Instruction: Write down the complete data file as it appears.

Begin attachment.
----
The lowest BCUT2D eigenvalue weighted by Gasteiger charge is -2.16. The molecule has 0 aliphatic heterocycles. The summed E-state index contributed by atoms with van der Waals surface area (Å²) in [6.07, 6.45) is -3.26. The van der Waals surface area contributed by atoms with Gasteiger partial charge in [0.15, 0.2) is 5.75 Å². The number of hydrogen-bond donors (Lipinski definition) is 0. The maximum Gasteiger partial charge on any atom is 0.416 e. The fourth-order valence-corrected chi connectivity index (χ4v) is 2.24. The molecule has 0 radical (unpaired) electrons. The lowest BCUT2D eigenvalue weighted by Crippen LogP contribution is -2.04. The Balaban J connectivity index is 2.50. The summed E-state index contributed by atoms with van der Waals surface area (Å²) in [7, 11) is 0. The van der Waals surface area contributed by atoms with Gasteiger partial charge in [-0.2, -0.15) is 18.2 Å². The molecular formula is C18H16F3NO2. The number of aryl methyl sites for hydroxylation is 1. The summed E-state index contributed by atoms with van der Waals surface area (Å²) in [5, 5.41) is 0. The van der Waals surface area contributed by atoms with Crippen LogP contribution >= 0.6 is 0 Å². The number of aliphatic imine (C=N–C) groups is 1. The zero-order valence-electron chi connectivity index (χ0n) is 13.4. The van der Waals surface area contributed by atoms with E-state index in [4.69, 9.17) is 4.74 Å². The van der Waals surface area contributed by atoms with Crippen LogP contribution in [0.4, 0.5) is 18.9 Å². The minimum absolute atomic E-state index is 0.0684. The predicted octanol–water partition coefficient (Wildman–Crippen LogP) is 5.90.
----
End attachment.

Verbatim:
The lowest BCUT2D eigenvalue weighted by Gasteiger charge is -2.16. The molecule has 0 aliphatic heterocycles. The summed E-state index contributed by atoms with van der Waals surface area (Å²) in [6.07, 6.45) is -3.26. The van der Waals surface area contributed by atoms with Gasteiger partial charge in [0.15, 0.2) is 5.75 Å². The number of hydrogen-bond donors (Lipinski definition) is 0. The maximum Gasteiger partial charge on any atom is 0.416 e. The fourth-order valence-corrected chi connectivity index (χ4v) is 2.24. The molecule has 0 radical (unpaired) electrons. The lowest BCUT2D eigenvalue weighted by Crippen LogP contribution is -2.04. The Balaban J connectivity index is 2.50. The summed E-state index contributed by atoms with van der Waals surface area (Å²) in [7, 11) is 0. The van der Waals surface area contributed by atoms with Gasteiger partial charge in [-0.2, -0.15) is 18.2 Å². The molecular formula is C18H16F3NO2. The number of aryl methyl sites for hydroxylation is 1. The summed E-state index contributed by atoms with van der Waals surface area (Å²) in [5, 5.41) is 0. The van der Waals surface area contributed by atoms with Crippen LogP contribution >= 0.6 is 0 Å². The number of aliphatic imine (C=N–C) groups is 1. The zero-order valence-electron chi connectivity index (χ0n) is 13.4. The van der Waals surface area contributed by atoms with E-state index in [4.69, 9.17) is 4.74 Å². The van der Waals surface area contributed by atoms with Crippen LogP contribution in [0.4, 0.5) is 18.9 Å². The minimum absolute atomic E-state index is 0.0684. The predicted octanol–water partition coefficient (Wildman–Crippen LogP) is 5.90.